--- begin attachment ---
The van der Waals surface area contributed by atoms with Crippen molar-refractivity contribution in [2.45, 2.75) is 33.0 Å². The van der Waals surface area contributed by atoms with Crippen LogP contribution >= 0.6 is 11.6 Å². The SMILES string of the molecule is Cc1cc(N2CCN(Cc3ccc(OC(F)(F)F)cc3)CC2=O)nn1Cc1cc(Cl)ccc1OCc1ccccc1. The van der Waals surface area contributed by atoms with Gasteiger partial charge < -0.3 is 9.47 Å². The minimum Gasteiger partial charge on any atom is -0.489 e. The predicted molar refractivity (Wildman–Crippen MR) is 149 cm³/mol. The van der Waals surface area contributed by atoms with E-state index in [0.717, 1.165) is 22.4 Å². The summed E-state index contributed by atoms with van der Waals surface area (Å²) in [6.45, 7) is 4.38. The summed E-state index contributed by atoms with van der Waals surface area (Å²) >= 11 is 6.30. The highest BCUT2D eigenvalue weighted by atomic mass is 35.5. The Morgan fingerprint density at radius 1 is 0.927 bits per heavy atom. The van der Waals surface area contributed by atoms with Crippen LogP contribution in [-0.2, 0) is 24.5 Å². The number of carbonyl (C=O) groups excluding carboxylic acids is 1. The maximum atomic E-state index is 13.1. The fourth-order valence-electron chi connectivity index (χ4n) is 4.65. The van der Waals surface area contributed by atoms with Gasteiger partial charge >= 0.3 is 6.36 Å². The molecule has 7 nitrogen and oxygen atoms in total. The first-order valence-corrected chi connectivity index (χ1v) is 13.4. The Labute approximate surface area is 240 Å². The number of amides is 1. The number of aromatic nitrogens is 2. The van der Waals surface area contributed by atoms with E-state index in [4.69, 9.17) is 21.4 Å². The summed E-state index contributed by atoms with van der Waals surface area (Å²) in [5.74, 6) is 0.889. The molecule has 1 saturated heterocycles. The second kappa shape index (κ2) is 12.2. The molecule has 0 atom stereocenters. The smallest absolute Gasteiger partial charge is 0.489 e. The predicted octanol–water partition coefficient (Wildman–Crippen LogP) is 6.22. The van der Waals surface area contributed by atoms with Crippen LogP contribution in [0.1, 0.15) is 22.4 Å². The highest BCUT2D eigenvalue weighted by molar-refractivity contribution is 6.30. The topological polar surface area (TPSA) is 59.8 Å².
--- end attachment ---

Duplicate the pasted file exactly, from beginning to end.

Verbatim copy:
The van der Waals surface area contributed by atoms with Crippen molar-refractivity contribution in [2.45, 2.75) is 33.0 Å². The van der Waals surface area contributed by atoms with Crippen LogP contribution >= 0.6 is 11.6 Å². The SMILES string of the molecule is Cc1cc(N2CCN(Cc3ccc(OC(F)(F)F)cc3)CC2=O)nn1Cc1cc(Cl)ccc1OCc1ccccc1. The van der Waals surface area contributed by atoms with Gasteiger partial charge < -0.3 is 9.47 Å². The minimum Gasteiger partial charge on any atom is -0.489 e. The predicted molar refractivity (Wildman–Crippen MR) is 149 cm³/mol. The van der Waals surface area contributed by atoms with E-state index in [0.717, 1.165) is 22.4 Å². The summed E-state index contributed by atoms with van der Waals surface area (Å²) in [6.45, 7) is 4.38. The summed E-state index contributed by atoms with van der Waals surface area (Å²) >= 11 is 6.30. The highest BCUT2D eigenvalue weighted by atomic mass is 35.5. The Morgan fingerprint density at radius 1 is 0.927 bits per heavy atom. The van der Waals surface area contributed by atoms with Crippen LogP contribution in [-0.2, 0) is 24.5 Å². The number of carbonyl (C=O) groups excluding carboxylic acids is 1. The maximum atomic E-state index is 13.1. The fourth-order valence-electron chi connectivity index (χ4n) is 4.65. The van der Waals surface area contributed by atoms with Gasteiger partial charge >= 0.3 is 6.36 Å². The molecule has 7 nitrogen and oxygen atoms in total. The first-order valence-corrected chi connectivity index (χ1v) is 13.4. The Labute approximate surface area is 240 Å². The number of amides is 1. The number of aromatic nitrogens is 2. The van der Waals surface area contributed by atoms with E-state index in [4.69, 9.17) is 21.4 Å². The summed E-state index contributed by atoms with van der Waals surface area (Å²) in [5.74, 6) is 0.889. The molecule has 1 saturated heterocycles. The second kappa shape index (κ2) is 12.2. The molecule has 0 atom stereocenters. The smallest absolute Gasteiger partial charge is 0.489 e. The predicted octanol–water partition coefficient (Wildman–Crippen LogP) is 6.22. The van der Waals surface area contributed by atoms with Crippen LogP contribution in [0.1, 0.15) is 22.4 Å². The highest BCUT2D eigenvalue weighted by molar-refractivity contribution is 6.30. The topological polar surface area (TPSA) is 59.8 Å².